As a poet, this ability to write without (physically) travelling allows the mind to go adrift and exploit that rich palette of shores, sea spray, jungles, forests, civilisations in order to create a kaleidoscope of lanscapes through a distinctive view of the world. As a teenager, I learnt to appreciate this substantifique moelle and cultivate one's (inner) garden.
And talking of gardens, this intellectual nomadism does not stop at neither distances nor artificial boundaries. Connecting with Lissa's Australian world forged many bonds as well as an exciting project: Garden2Garden.
Such activities enable men to metaphorically tear their passports and elevate them to the real status: that of world citizens.
Monday, 28 December 2009
...Or the snowball effect.
Social networks are fantastic. Not only do we keep in touch with "friends" but make new ones. Hence networking allows the nomadic spirit to explore brand new trails.
As 2009 draws to an end, I am now fully connected with the world of Kenneth White, as introduced to Geopoetics by fellow island poet, essayist & friend Norman Bissell.
The more I delve in this concept, the more it speaks to me (either in English or in French!).
So I am looking forward to contributing to the Forums from Geopoetics' Scottish Centre and "walk the shore". Funny enough, Norrie confessed I was to become its most northerly member... Meanwhile, am devouring Grounding a World as my freshest substantifique moelle.
Sunday, 20 December 2009
Three images to celebrate Snow Day on 60N.
This big rock, bathing in the North Atlantic, just like a gem.
White World has indeed reached Shetland and with it a new sense of peace. Daylight is melting like ice to the sun. This nordic sun, all clad in pink from either angle of the day, warms up my heart. From flamboyance at Simmerdim to timidity in winter, this colossal celestial star provides us with distinctive light on such latitude.
For every time I walk the shore, my eye is rivetted to that perpetual game of light and it will search for deep contrasts, those reverbarations onto mirrors - from the lochan to the ocean - as light gives colour to our world. And when we look at each brae (hillside), those hues of green, purple and brown change all the time. My photographic portfolio is a testimony to such light.
Today my world bore a blue tint so uniform as snow covers each inch of land. How long it will last is another question... However, we shall soon find out!
Saturday, 19 December 2009
With winter solstice upon us, I woke today to "white world", as the north wind brings drifting snow on every hill, stretch of shoreline and every stone, wir innerdaeks, porch & roof slate.
Shetland turns in a mini-Canada. Yule is now truly under way!
On this occasion, have a piece to share with you:
Today I made my home ready to welcome darkest of season.
Fruit of the rose in the garden,
crown of holly in your honour,
the thinnest moon at its zenith,
icicle sky –
your eyes, those juniper berries,
poured in mulled wine,
we toast to our despotic star to rise again from its ashes;
playful Amabael smiles outside.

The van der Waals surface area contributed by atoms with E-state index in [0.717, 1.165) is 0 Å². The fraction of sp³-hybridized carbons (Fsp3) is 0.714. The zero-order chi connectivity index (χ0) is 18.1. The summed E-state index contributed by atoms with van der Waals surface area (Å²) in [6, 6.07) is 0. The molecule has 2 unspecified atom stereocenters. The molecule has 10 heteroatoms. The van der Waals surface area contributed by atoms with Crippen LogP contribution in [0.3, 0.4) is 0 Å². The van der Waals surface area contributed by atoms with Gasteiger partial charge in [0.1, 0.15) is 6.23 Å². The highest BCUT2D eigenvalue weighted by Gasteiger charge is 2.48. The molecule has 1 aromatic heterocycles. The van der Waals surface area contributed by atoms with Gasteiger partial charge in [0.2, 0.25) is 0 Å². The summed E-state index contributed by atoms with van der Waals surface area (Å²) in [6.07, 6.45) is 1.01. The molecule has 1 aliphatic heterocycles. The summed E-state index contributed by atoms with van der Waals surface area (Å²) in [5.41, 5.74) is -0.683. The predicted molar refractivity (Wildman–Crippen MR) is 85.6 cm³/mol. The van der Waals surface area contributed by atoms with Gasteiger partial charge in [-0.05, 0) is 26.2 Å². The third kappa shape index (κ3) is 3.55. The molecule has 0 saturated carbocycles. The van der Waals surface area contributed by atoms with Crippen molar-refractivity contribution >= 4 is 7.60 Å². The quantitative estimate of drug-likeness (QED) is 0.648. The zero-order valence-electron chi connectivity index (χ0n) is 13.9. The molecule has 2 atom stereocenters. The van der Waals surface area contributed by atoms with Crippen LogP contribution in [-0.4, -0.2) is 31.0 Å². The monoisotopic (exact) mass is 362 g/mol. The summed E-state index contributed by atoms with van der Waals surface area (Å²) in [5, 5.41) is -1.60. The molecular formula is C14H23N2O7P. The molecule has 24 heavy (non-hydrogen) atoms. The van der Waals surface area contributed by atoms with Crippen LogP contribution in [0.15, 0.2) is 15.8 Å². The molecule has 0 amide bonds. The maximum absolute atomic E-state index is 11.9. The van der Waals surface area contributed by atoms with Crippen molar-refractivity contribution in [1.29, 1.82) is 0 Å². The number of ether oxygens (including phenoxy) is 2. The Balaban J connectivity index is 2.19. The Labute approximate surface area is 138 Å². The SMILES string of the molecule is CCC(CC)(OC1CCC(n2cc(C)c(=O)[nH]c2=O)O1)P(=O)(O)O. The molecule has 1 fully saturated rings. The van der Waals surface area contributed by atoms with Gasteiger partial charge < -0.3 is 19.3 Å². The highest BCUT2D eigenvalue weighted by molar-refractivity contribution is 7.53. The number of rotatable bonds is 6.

Runic dream found in nordic night,
we shall feast by the bowing spruce, light bonfires on every hill,
meddle with creatures of the cairns,
free to wander with the living…
They say it starts on Tulya’s E’en.
dark world, my offerings – cinnamon stick & evergreen,
my wheel of light instead of fears,
my sheaf of corn,
© Nat Hall 2009
May you all have a joyous festive season, or, as we say in Shetland,
Hae a guid Yöl wi aa da very best fur 2010!
Friday, 11 December 2009
* July: Involvement with Donna Heddle & R. Alan Jamieson from UHI's Centre for Nordic Studies -
Tuesday, 8 December 2009
Current writing project with Canadian poet Donna Allard is taking shape.
It consists of a two-part collection of verse in which the reader journeys from the shores of New Brunswick to Shetland in a linguistic duality [English & French] with a twist. Argh weel, wi a peerie grain oda [chosen] midder tongue tö!
With seascapes from either side of our ocean as a backdrop, we celebrate our sense of place, culture, heritage, language... our north atlantic world.
So far it has been a formidable adventure in many respects but I took half the manuscript to the critical eye of Poet, Editor & Publisher John Hudson [Markings, Dumfries & Galloway, Scotland], who, as Shetland Writer in Residence throughout November, challenged it further!
More time may be needed to add final touches to the edited version, however, John's bon prince and kindly accepted to add his stone to the edifice by proofing it. We share that lingusitic duality like a treasure.
A tale of two harbours, norman and shetlandic.
When I am asked, "are you going home for Christmas?" - I smile.
I am home, it is where my heart beats....
Norman, Shetland, it is quite explicit: nor... norse....north.
I once shared a first poem entitled Confession to a Foreigner with Colin Will [Calder Wood Press, Poetry Scotland]who posted it on the Open Mouse.
In this poem, I notably underline the lack of choice for a passport.
And when I face the Atlantic, I know "I'm home".
To some extend, I celebrate my ancestors.